Over the last few decades, the demand for care home places has risen dramatically. Residential care homes and nursing homes are expensive and according to Fidelity’s Modern Life report, a quarter of the population haven’t thought about saving to pay for long-term care, despite the fact we spend an average of 16-19 years in failing health. Age UK states: “Costs average around £600 a week for a care home place and over £800 a week for a place in a nursing home.” Costs also differ according to location and individual care homes. According to independent consumer body, Which?: “Care home fees across the UK for people paying for their own care are something of a postcode lottery. For example, on average, residential care in a nursing home in the South East of England is 42% higher than for a nursing home in the North East.”

Covid-19 and Residential Care

The recent Covid-19 crisis means that many care homes may need to reassure potential clients that their infection control protocols are robust and safe. It is likely that one carer or family member entering a private household offers a lower risk of infection however it still presents possible exposure to Coronavirus. Add to this the fact that family members would rather be relatives and not carers, the case for independent living is even more apparent.

Domiciliary Care

Domiciliary care is often suggested as a cost-effective alternative to residential care, yet the NHS advises that a live-in carer costs on average £650 a week and indeed this can be much higher. Investment in specialist products and home adaptations can support mobility and enhance moving and handling capabilities at a fraction of the cost, long-term. A Stiltz Duo+ costing £15,000 for example, will have paid for itself within approximately six months compared to the average fees for a live-in carer or residential care home place.

Independent Living Reduces the Cost of Care

Safe, accessible independent living can also reduce the cost pressures on the UK health service where available beds for older people have rapidly declined in the last thirty years and is now a cause for concern. Older people admitted to hospital have a greater risk of declining ability and of developing delirium and therefore dementia, perhaps due to stress and unfamiliarity. The Nuffield Department of Population Health states: “Keeping people in hospital is costly, and people over 85 account for a quarter of all bed days in the NHS. Avoiding this would be better for older people, reduce admission to residential care and keep people living at home longer, and also save money.”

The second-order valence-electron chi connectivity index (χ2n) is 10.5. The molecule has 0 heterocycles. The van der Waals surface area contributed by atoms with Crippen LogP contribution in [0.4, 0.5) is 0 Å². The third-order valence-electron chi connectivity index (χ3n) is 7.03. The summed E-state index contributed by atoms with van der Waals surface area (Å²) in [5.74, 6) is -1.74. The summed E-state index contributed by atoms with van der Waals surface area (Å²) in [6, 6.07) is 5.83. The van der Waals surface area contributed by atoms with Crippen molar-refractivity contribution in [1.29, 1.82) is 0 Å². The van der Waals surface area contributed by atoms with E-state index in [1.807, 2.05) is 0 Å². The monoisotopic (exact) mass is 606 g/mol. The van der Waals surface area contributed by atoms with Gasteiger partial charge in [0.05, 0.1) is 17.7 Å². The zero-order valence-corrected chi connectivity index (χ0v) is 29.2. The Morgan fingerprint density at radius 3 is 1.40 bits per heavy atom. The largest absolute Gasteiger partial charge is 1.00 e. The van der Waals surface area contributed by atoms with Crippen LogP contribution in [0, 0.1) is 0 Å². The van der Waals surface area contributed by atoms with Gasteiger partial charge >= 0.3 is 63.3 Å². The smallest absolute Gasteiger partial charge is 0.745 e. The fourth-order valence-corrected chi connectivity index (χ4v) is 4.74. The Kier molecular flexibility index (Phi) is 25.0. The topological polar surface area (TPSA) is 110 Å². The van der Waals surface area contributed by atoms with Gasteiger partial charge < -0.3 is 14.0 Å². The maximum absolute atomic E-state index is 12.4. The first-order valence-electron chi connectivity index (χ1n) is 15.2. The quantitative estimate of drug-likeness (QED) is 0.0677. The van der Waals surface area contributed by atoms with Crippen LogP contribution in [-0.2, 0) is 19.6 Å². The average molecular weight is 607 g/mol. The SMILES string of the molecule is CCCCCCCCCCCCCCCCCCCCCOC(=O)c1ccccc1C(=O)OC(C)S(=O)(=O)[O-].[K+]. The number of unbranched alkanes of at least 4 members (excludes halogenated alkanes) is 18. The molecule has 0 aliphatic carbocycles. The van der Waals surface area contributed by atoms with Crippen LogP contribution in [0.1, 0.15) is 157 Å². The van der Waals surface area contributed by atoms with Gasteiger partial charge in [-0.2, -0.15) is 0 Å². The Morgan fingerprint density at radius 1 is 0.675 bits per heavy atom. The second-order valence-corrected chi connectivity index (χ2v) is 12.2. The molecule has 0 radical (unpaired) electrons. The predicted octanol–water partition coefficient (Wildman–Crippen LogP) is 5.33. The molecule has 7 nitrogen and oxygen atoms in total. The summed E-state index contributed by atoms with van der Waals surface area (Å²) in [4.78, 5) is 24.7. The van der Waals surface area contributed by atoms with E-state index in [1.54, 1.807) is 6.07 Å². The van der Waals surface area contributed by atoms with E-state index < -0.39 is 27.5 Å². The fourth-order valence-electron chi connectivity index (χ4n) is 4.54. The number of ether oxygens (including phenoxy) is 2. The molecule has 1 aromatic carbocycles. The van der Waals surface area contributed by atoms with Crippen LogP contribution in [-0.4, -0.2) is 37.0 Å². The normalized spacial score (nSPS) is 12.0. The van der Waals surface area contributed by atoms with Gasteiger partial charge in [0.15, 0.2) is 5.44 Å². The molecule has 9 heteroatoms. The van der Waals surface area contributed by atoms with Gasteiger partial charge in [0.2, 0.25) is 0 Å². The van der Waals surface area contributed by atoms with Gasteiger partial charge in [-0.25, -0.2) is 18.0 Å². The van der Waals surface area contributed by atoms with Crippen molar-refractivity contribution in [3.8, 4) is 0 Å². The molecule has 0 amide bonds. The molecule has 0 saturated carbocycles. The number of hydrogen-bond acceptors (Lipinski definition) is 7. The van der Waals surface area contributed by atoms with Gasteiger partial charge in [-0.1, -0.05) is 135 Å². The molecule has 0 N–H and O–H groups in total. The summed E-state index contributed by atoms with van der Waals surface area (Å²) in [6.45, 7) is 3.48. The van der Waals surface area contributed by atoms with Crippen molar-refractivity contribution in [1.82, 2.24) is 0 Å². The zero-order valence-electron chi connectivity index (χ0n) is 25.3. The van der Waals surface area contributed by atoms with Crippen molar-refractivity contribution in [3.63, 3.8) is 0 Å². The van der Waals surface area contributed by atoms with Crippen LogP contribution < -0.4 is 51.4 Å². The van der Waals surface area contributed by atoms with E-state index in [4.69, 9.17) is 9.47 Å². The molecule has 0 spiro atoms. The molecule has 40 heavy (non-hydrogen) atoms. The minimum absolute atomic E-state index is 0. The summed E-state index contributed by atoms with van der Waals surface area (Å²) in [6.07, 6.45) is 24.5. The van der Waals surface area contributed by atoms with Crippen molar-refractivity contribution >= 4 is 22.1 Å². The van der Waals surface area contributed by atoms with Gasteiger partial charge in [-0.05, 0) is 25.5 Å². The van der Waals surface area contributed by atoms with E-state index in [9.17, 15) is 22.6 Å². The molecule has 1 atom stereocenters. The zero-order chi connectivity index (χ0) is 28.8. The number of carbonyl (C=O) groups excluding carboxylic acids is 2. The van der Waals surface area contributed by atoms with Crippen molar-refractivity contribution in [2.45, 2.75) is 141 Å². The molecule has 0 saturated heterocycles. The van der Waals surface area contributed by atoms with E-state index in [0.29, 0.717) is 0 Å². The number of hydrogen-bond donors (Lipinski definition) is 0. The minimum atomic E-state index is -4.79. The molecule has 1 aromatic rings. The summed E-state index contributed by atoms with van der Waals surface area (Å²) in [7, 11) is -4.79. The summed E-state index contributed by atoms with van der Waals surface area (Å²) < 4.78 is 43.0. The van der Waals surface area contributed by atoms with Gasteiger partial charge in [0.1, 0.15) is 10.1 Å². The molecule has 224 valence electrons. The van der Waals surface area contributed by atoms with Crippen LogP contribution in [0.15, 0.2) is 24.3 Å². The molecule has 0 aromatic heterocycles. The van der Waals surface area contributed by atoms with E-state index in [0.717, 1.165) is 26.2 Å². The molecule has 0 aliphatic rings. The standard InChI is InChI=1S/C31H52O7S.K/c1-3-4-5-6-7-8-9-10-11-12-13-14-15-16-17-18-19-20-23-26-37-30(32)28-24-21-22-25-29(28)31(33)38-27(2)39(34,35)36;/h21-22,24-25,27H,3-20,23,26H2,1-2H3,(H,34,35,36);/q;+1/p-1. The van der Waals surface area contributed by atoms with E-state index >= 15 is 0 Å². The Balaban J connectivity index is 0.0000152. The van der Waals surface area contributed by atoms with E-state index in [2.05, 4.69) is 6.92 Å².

Home Adaptations

Specialist advice regarding personalised living can be provided by Home Improvement Agencies (HIAs), Occupational Therapists and local Social Services where needed. Reputable adaptation companies can provide home assessments for equipment and work with healthcare professionals to ascertain particular requirements are met. The Centre for Ageing Better reports: “Both minor and major home adaptations can improve a range of outcomes for people in later life, including improved performance of everyday activities, improved mental health and preventing falls and injuries.”

Disabled Facilities Grant

To help finance adaptations including Stiltz homelifts, grants such as the Disabled Facilities Grant (DFG) can help cover costs. In England, disabled people and those with limited mobility are able to apply for a DFG grant of up to £30,000. In Wales, disabled people and those with limited mobility are able to apply for a DFG grant of up to £36,000. In Northern Ireland, disabled people and those with limited mobility are able to apply for a DFG grant of up to £25,000. In Scotland, the Scheme of Assistance can provide financial assistance through grants and loans.

By planning homes more effectively for future years, whether during the initial build or through later accessible alterations,homeowners can remain for longer and perhaps indefinitely with safety, independence and peace of mind.